A runner who thought a patch of raw skin on her breast was down to her sports bra chafing has spoken of her devastation at learning it was actually cancer.
Sarah Lang, 32, of Bristol, first noticed the mysterious rash-like mark on her right breast in December 2015.
Having just taken up running at the time, she thought it might be her sportswear rubbing against her skin.
But, when the welt wouldn’t heal, she sought help from her doctor and, after a lengthy string of tests, received the devastating news that she has three rapidly growing tumours.
Now she has made the difficult decision to have a full mastectomy. She underwent the surgery on 10 August.
”At first, I just thought the mark was chafing, but it got to the point where my skin would rip off my nipple whenever I took my bra off. It was really painful,” said production editor Lang.
“Deep down, I knew I wasn’t okay. I just had this gut feeling.
“Through all this, I’ve learned how important it is to listen to your own body. If something isn’t right, keep pushing to get it checked out.”
After weeks of the raw skin on her breast healing then reappearing, Lang visited her GP in early February 2016.
Following an examination, she was referred to Royal United Hospital in Bath, Somerset.
There, she was prescribed a cream used to treat dermatitis, a condition usually characterised by inflammation or blistering of the skin.
A week later, she returned for a routine follow up appointment – her symptoms showing little signs of improvement – and was given a biopsy.
Another week later, medics broke the news that she had Paget’s disease of the nipple, a rare type of breast cancer which occurs when the normal cycle of bone growth is disrupted.
“Suddenly, I was being handed all these cancer leaflets. It was terrifying,” she said.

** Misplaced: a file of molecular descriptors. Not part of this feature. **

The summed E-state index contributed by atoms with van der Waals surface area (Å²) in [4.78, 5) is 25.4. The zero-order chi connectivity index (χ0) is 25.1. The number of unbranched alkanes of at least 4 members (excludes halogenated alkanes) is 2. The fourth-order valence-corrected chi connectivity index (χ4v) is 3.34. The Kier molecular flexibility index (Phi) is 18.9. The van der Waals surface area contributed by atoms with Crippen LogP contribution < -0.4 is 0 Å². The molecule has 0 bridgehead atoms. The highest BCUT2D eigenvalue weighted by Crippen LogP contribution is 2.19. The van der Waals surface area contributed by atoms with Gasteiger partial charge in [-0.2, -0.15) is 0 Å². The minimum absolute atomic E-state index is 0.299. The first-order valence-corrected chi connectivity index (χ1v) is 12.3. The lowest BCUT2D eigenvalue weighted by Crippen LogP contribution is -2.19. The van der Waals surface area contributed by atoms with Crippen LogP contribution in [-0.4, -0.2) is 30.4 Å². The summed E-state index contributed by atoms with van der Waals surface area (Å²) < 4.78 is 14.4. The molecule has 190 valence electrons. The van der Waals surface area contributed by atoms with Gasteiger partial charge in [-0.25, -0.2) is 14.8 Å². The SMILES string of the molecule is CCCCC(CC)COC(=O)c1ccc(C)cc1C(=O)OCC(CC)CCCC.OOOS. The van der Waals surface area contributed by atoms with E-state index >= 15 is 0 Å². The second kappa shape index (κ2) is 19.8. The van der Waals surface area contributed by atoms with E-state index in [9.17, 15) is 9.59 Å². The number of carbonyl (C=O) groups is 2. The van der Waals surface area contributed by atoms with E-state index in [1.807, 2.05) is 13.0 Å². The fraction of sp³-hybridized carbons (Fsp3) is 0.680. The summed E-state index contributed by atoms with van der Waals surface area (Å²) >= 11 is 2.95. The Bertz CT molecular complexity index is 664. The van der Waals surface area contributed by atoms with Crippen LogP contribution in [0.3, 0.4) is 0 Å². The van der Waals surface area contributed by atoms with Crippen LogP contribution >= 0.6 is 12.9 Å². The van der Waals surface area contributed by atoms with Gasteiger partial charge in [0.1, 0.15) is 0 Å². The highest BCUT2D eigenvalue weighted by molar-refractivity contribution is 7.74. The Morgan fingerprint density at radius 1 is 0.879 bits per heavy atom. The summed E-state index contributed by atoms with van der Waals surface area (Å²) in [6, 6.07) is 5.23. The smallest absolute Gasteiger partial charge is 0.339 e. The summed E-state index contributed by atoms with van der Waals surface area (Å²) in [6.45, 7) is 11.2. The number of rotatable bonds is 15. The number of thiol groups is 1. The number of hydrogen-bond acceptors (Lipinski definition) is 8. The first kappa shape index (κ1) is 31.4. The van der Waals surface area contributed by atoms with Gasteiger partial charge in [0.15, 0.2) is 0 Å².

Lang then underwent extensive tests, including an MRI scan, ultrasound and mammogram, in order for doctors to determine exactly what they were dealing with.
Results revealed an ominous mass, which required a lumpectomy – the surgical removal of a portion of the breast – to get rid of it.
Heartbreakingly, she was dealt another blow when, during her pre-operative assessment, a second mass was found.
She said: “My doctor said I was being moved into a private room. I know it sounds silly now, but at the time, I didn’t click that that meant I’d be getting some bad news.”
Following another mammogram to examine the newly-discovered mass, surgeons told Lang the best course of action was to undergo a partial mastectomy rather than two lumpectomies.
Though the operation went well, follow-up tests revealed a further three tumours growing in her breasts.
“It was a real shock. I’d had no lumps or anything to indicate they were there,” she said.
“At the moment, I’m still waiting on a full diagnosis so I don’t know what stage my cancer is, or what the next steps are.
“All I know is that the tumours are grade 3, which means they’re aggressive.”
As she waits to hear more about exactly what is happening to her body, Lang is due to begin fertility treatment so she can still have children in the future with her partner, 37-year-old Matthew Wood.
“It’s very important to me to have children some day. I’ve always wanted to be a mum and I finally found the right man,” she said.
“Throughout all of this, Matthew has been my rock. I know we’re meant to be together.”
Though Lang said it’s been “exhausting” being given so much difficult news in such a short space of time, she is determined to keep as positive an attitude as possible.
However, she admitted the idea of chemotherapy – which she is due to start in the next couple of months – terrifies her.
“Everything is so up in the air at the moment. Just when I get my head round one diagnosis, everything changes,” she said.
“I think chemotherapy will make everything seem real. Then, I’ll actually look and feel like a cancer patient.
“I’m sure I’ll have lots of love and support around me, but I miss being myself and being healthy.
“It’s amazing how much my priorities have changed in time, though. I’ve gone from freaking out about losing my nipple, to barely flinching about having a mastectomy.
“The way I see it, if it’s a way forward to getting better, then I don’t have an option not to do it.”
Sarah Lang is fundraising for a wig at www.gofundme.com/hairyaffair.